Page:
Tuesday, 7 May 2013
Review; Rob Zombie - Venomous Rat Regeneration Vendor
1. Teenage Nosferatu Pussy
2. Dead City Radio And The New Gods Of Supertown
3. Revelation Revolution
4. Theme For The Rat Vendor
5. Ging Gang Gong De Do Gong De Laga Raga
6. Rock And Roll (In A Black Hole)
7. Behold! The Pretty Filthy Creatures
8. White Trash Freaks
9. We're An American Band (Grand Funk Railroad Cover)
10. Lucifer Rising
11. The Girl Who Loved The Monster
12. Trade In Your Guns For A Coffin
Throughout his solo career, Rob Zombie has had every album he's released since 1998's Hellbilly Deluxe measured up against said milestone record. There's no arguing that the original was the best in Zombie's run of solo albums, but each album thereafter has had its high points and great catchy tunes. His particular brand of Industrial tinged shock rock is unique in this world, and the lyrical content is best enjoyed with some willing suspension of disbelief. The use of horror movie imagery is hardly new, but Rob Zombie manages to freshen it up with random yet catchy lyrical themes that often come across as nonsensical in the best possible way. It was this formula, alongside an absolutely mind blowing stage show involving huge robots, fire and bizarre screen shows all aided by the charisma of the man himself, that have made Rob Zombie a big name in the rock and metal world.
Venomous Rat Regeneration Vendor (Which is one of the best album titles ever!!) features all the elements from Rob's music that we have known and loved thus far; eerie horror movie samples, evil sounding riffs and guitar ditties, a larger-than-life party vibe, bizarre lyrics, and of course Rob's no-frills rock 'n' roll singing. What is a curveball on this album is that it has something of a nineties White Zombie feel to some of the songs such as the lead single "Dead City Radio And The New Gods Of Supertown". This is not necessarily a bad thing if you enjoy White Zombie, but feels very unusual this far into Rob's solo career. However, as mentioned, all the calling cards of Rob Zombie's solo career are present. This is nowhere best experienced than in the opening song "Teenage Nosferatu Pussy" - a massive, stomping tune with enough bombast to level Wembley Stadium.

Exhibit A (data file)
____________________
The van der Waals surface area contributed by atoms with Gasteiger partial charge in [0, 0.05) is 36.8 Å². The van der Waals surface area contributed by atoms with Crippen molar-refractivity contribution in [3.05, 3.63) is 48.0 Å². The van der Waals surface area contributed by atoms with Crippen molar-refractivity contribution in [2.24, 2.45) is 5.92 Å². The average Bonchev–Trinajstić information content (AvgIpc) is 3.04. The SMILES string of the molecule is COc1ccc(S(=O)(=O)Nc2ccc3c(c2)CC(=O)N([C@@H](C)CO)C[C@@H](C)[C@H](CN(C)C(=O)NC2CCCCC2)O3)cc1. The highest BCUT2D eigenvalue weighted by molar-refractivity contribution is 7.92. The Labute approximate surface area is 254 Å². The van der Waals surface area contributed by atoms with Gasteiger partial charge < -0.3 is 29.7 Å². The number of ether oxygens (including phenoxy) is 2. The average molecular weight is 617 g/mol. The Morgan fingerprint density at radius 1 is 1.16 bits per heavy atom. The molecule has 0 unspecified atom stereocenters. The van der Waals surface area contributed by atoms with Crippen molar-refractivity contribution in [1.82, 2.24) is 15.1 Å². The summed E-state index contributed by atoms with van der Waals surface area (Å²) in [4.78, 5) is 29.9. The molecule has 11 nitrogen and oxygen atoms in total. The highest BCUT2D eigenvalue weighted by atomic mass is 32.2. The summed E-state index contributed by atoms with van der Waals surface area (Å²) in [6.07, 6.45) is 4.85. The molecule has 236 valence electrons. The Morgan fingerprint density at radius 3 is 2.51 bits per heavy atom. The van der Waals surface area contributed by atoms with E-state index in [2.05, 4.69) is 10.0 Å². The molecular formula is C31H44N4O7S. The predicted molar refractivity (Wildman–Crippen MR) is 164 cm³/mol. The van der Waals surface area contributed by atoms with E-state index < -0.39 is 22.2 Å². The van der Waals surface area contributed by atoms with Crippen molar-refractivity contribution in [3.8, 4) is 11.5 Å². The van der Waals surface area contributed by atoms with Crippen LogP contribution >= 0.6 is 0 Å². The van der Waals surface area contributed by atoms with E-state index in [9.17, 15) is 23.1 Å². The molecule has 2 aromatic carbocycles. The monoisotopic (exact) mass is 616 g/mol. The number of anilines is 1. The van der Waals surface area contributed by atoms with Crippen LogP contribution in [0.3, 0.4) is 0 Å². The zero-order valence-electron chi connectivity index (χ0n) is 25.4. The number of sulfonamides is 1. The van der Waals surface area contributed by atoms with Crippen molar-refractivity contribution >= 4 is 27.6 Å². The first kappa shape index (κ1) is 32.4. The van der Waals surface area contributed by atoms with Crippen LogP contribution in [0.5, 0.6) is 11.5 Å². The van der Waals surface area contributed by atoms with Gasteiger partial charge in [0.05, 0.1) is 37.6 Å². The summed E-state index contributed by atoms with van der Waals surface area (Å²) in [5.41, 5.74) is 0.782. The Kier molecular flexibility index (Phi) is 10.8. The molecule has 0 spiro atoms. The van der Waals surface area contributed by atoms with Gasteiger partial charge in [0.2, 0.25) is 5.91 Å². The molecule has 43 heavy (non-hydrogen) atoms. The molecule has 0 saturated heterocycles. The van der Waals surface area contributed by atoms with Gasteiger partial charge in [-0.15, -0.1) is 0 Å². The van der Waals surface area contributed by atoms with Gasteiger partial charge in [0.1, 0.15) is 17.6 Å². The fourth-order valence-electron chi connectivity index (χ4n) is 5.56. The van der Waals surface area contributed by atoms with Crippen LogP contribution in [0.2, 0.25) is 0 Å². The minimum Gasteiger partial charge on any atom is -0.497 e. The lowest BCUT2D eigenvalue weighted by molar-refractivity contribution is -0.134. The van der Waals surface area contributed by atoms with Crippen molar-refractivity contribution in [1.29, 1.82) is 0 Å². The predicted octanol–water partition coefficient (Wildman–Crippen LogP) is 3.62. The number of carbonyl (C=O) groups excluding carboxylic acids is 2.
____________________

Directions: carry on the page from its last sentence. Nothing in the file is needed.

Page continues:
The party never really ends in Zombie world, and further tunes like "Revelation Revolution" are equally suitable for headbangers and folk who want to dance, alike. "Ging Gang Gong De Do Gong De Laga Raga" has a similar brag to make, but more-so than damn near any other Zombie song to date, it is shamelessly catchy and all the better for it. I can't listen to the title chant without both shouting along and stamping my foot.
"Rock And Roll (In A Black Hole)" is a strange shift in pace, with its slow creeping verse suddenly exploding into a full on chorus, neither seem to compliment the other. "Behold! The Pretty Filthy Creatures" gets things back on track when it comes to energy, the tune itself is a grower rather than an instant set list must-have. The sense of swagger and groove is taken up to eleven on "White Trash Freaks" which is one of the album's highlights in my opinion. The cover of Grand Funk Railroad's "We're An American Band" is done well but isn't a great addition to the album, more of a setback. Each listener will either take it or leave it. The White Zombie vibe rears its head again on "Lucifer Rising" which is another good tune, but lacks the same hooks as the other songs. "The Girl Who Loved The Monster" has a great catchy chorus, and some creepy horror-movie style music behind the verse. On this song however, it gels together better than on the earlier mentioned "Rock And Roll (In A Black Hole)". The final song is a two-minute burst of energy that again brings the 90's spirit back to the fray for a decent closing song.
This is a good album, make no mistake; but it feels like an album of two halves, with the first half dwarfing the second half with ease. In a way, I find myself feeling somewhat short-changed, particularly because this is an album I've really been looking forward to. No doubt the true test of these songs will be when they're played by Zombie at one of his gloriously over the top live shows. Let's be honest - Everything can be made better live, and a few explosions, robots and the like sure don't hurt that process either.